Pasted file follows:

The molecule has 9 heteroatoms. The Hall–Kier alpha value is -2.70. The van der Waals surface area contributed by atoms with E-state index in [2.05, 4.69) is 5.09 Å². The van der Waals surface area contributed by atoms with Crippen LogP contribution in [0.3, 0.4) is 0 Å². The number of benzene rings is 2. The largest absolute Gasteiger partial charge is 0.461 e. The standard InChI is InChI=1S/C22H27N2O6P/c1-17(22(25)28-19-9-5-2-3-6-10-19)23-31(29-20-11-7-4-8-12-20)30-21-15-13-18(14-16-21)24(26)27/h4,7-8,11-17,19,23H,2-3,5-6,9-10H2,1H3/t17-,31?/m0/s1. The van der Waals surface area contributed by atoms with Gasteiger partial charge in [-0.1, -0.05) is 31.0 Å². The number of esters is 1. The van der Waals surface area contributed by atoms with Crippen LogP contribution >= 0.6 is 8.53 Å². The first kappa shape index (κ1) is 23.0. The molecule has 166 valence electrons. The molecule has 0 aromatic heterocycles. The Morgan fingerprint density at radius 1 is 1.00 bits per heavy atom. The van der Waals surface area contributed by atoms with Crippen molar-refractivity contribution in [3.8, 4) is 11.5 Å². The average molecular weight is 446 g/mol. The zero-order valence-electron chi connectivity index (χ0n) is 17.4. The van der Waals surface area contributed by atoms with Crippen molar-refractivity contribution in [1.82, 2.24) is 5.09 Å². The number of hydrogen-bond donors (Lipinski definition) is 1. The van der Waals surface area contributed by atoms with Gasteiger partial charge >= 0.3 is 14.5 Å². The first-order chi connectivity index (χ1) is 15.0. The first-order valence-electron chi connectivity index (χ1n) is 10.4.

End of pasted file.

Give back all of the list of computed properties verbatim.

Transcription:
The molecule has 9 heteroatoms. The Hall–Kier alpha value is -2.70. The van der Waals surface area contributed by atoms with E-state index in [2.05, 4.69) is 5.09 Å². The van der Waals surface area contributed by atoms with Crippen LogP contribution in [0.3, 0.4) is 0 Å². The number of benzene rings is 2. The largest absolute Gasteiger partial charge is 0.461 e. The standard InChI is InChI=1S/C22H27N2O6P/c1-17(22(25)28-19-9-5-2-3-6-10-19)23-31(29-20-11-7-4-8-12-20)30-21-15-13-18(14-16-21)24(26)27/h4,7-8,11-17,19,23H,2-3,5-6,9-10H2,1H3/t17-,31?/m0/s1. The van der Waals surface area contributed by atoms with Gasteiger partial charge in [-0.1, -0.05) is 31.0 Å². The number of esters is 1. The van der Waals surface area contributed by atoms with Crippen LogP contribution >= 0.6 is 8.53 Å². The first kappa shape index (κ1) is 23.0. The molecule has 166 valence electrons. The molecule has 0 aromatic heterocycles. The Morgan fingerprint density at radius 1 is 1.00 bits per heavy atom. The van der Waals surface area contributed by atoms with Crippen molar-refractivity contribution in [3.8, 4) is 11.5 Å². The average molecular weight is 446 g/mol. The zero-order valence-electron chi connectivity index (χ0n) is 17.4. The van der Waals surface area contributed by atoms with Crippen molar-refractivity contribution in [1.82, 2.24) is 5.09 Å². The number of hydrogen-bond donors (Lipinski definition) is 1. The van der Waals surface area contributed by atoms with Gasteiger partial charge >= 0.3 is 14.5 Å². The first-order chi connectivity index (χ1) is 15.0. The first-order valence-electron chi connectivity index (χ1n) is 10.4.